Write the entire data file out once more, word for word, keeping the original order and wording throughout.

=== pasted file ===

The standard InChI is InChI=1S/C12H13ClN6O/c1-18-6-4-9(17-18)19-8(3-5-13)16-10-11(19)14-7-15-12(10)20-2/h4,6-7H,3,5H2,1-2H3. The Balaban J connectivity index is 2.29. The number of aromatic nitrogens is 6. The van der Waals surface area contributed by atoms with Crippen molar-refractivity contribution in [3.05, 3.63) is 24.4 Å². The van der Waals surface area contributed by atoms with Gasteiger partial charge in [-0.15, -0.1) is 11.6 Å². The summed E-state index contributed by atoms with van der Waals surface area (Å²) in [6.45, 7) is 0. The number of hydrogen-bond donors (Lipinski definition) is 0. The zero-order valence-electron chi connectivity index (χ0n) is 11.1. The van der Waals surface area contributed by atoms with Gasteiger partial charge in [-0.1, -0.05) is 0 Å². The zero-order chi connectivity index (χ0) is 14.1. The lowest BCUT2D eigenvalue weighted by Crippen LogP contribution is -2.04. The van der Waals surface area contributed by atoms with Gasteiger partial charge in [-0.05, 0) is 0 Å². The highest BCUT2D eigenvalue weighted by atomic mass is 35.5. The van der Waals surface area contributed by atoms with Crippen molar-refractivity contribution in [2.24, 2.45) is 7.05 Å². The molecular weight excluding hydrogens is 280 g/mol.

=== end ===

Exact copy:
The standard InChI is InChI=1S/C12H13ClN6O/c1-18-6-4-9(17-18)19-8(3-5-13)16-10-11(19)14-7-15-12(10)20-2/h4,6-7H,3,5H2,1-2H3. The Balaban J connectivity index is 2.29. The number of aromatic nitrogens is 6. The van der Waals surface area contributed by atoms with Crippen molar-refractivity contribution in [3.05, 3.63) is 24.4 Å². The van der Waals surface area contributed by atoms with Gasteiger partial charge in [-0.15, -0.1) is 11.6 Å². The summed E-state index contributed by atoms with van der Waals surface area (Å²) in [6.45, 7) is 0. The number of hydrogen-bond donors (Lipinski definition) is 0. The zero-order valence-electron chi connectivity index (χ0n) is 11.1. The van der Waals surface area contributed by atoms with Gasteiger partial charge in [-0.1, -0.05) is 0 Å². The zero-order chi connectivity index (χ0) is 14.1. The lowest BCUT2D eigenvalue weighted by Crippen LogP contribution is -2.04. The van der Waals surface area contributed by atoms with Gasteiger partial charge in [-0.05, 0) is 0 Å². The highest BCUT2D eigenvalue weighted by atomic mass is 35.5. The van der Waals surface area contributed by atoms with Crippen molar-refractivity contribution in [2.24, 2.45) is 7.05 Å². The molecular weight excluding hydrogens is 280 g/mol.